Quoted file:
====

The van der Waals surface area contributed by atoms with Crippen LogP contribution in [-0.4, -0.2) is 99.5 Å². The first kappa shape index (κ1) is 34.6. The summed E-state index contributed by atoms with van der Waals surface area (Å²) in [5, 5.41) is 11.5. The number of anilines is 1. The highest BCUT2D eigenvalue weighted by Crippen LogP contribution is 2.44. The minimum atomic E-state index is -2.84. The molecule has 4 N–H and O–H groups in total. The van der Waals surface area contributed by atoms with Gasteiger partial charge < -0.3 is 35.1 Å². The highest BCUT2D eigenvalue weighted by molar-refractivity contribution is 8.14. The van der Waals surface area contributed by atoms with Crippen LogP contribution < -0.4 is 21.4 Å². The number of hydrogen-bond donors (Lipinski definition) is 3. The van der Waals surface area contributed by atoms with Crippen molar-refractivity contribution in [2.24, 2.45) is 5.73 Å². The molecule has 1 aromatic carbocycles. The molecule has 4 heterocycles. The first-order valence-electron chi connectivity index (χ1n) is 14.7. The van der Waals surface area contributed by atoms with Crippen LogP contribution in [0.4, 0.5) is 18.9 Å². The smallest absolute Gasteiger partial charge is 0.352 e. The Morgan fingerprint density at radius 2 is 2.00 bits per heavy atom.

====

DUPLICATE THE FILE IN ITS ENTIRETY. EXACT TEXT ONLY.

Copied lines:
The van der Waals surface area contributed by atoms with Crippen LogP contribution in [-0.4, -0.2) is 99.5 Å². The first kappa shape index (κ1) is 34.6. The summed E-state index contributed by atoms with van der Waals surface area (Å²) in [5, 5.41) is 11.5. The number of anilines is 1. The highest BCUT2D eigenvalue weighted by Crippen LogP contribution is 2.44. The minimum atomic E-state index is -2.84. The molecule has 4 N–H and O–H groups in total. The van der Waals surface area contributed by atoms with Gasteiger partial charge < -0.3 is 35.1 Å². The highest BCUT2D eigenvalue weighted by molar-refractivity contribution is 8.14. The van der Waals surface area contributed by atoms with Crippen LogP contribution < -0.4 is 21.4 Å². The number of hydrogen-bond donors (Lipinski definition) is 3. The van der Waals surface area contributed by atoms with Crippen molar-refractivity contribution in [2.24, 2.45) is 5.73 Å². The molecule has 1 aromatic carbocycles. The molecule has 4 heterocycles. The first-order valence-electron chi connectivity index (χ1n) is 14.7. The van der Waals surface area contributed by atoms with Crippen LogP contribution in [0.4, 0.5) is 18.9 Å². The smallest absolute Gasteiger partial charge is 0.352 e. The Morgan fingerprint density at radius 2 is 2.00 bits per heavy atom.